The disinformation is his, not the astronomers'. The scientists in this case had nothing to save, since there was never any danger. And as I said above, astronomers were in fact discussing what to do if this proved to be a dangerous asteroid. The astronomer who did the followup observation showing the asteroid was no danger was an amateur, not a professional. Many professional observatories had bad weather, and couldn't follow-up. In this case, amateurs can respond very quickly, and one did. He made the observations, reported them (to the professionals!) and the orbit updated. So despite what Booth is saying and implying, the system worked.
As if he hasn't said enough incorrect stuff, Booth then says:
This is completely incorrect. Booth cannot know this to be true, because it isn't. He's making it up. First of all, an orbital calculation can be done using a hand calculator. I know this for a fact, because I did it as a homework assignment as an undergrad (it took me two days, but it can be done!). A desktop PC can do these calculations in seconds; you hardly need a Colossus to do it. But that doesn't matter: this isn't Star Trek; you cannot just walk up to a computer and ask it what the orbit is for any arbitrary object. You need to have good observations of that object, spread out over time. It doesn't matter how good the computer is or how smart the programmer, without good observations telling you the asteroid's precise position and motion, you cannot get a good orbital solution. Period. The initial observations of 2004AS1 were not very good, so the initial orbit calculation was shaky.
And what about the "call to the president"? This was an exaggeration. At no point was anyone actually about to call the President. Clark Chapman, who is the one some articles say was the man who had his finger on the phone, has himself said he wasn't about to make such a call.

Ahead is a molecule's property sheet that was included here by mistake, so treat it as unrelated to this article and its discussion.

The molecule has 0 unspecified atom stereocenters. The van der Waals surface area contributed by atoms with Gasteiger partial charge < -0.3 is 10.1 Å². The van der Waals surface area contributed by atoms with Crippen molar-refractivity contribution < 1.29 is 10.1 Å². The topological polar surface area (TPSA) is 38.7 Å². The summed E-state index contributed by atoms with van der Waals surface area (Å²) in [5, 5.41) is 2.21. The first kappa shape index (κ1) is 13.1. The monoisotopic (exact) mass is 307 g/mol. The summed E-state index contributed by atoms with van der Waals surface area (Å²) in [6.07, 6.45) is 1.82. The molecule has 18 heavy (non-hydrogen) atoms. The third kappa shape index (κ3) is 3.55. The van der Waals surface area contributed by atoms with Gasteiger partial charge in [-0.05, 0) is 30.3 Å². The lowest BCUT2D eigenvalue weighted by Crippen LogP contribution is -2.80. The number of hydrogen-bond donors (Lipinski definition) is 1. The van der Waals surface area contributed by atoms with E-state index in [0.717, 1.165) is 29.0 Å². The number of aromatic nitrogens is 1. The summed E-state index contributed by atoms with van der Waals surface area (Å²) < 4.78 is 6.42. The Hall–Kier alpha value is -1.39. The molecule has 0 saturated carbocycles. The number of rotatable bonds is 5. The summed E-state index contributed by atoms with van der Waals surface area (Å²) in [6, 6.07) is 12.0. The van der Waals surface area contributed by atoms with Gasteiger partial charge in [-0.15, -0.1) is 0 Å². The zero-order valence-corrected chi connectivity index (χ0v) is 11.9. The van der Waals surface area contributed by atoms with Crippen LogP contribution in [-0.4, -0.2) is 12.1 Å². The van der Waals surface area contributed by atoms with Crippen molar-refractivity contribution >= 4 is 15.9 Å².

Asteroid impacts are a real concern, and astronomers are indeed working on identifying the threat. This event is actually showing you that the system is working: an asteroid was spotted, a call was put out for more observations, they were made, and it was seen that there was no threat.
Links for this story:
This Summer's Two CometsComets are basically big chunks of rock and ice that orbit the Sun. When they are far from the Sun, they show little or no activity. When they approach the Sun, they warm up, and the ice melts (well, it sublimates, going from a solid directly to a gas). When that happens, the small nucleus of the comet (usually a few kilometers across) gets surrounded by a halo (called a coma) of gas which can be thousands of kilometers across, as big as a planet.
Lots of comets are known. Many new ones are discovered every year. Which brings us to two new ones, called C/2001 Q4 and C2002/T7. These are fairly run-of-the-mill comets, as they go, but they both have a special trait: they will both get close enough to the Earth to be bright enough to see with your unaided eye. Moreover, they will both be visible at the same time!
This is actually fairly unusual. We get a "naked-eye comet" every few years (remember Hyakutake and Hale-Bopp?) but not usually two at the same time. They will be best seen from the southern hemisphere. but also should be visible from a dark site in the northern hemisphere in May. These comets won't get as bright as Hale-Bopp did, but they should still be pretty cool to see through binoculars.
Of course, some people have to make more of this than there is. One of these people is James McCanney, who was on "Coast to Coast AM" just a few nights ago as I write this. As usual, he said lots of things that were really, really wrong (just as he did the last time he was on C2C; that link debunks a lot of his nonsense that he said the other day as well).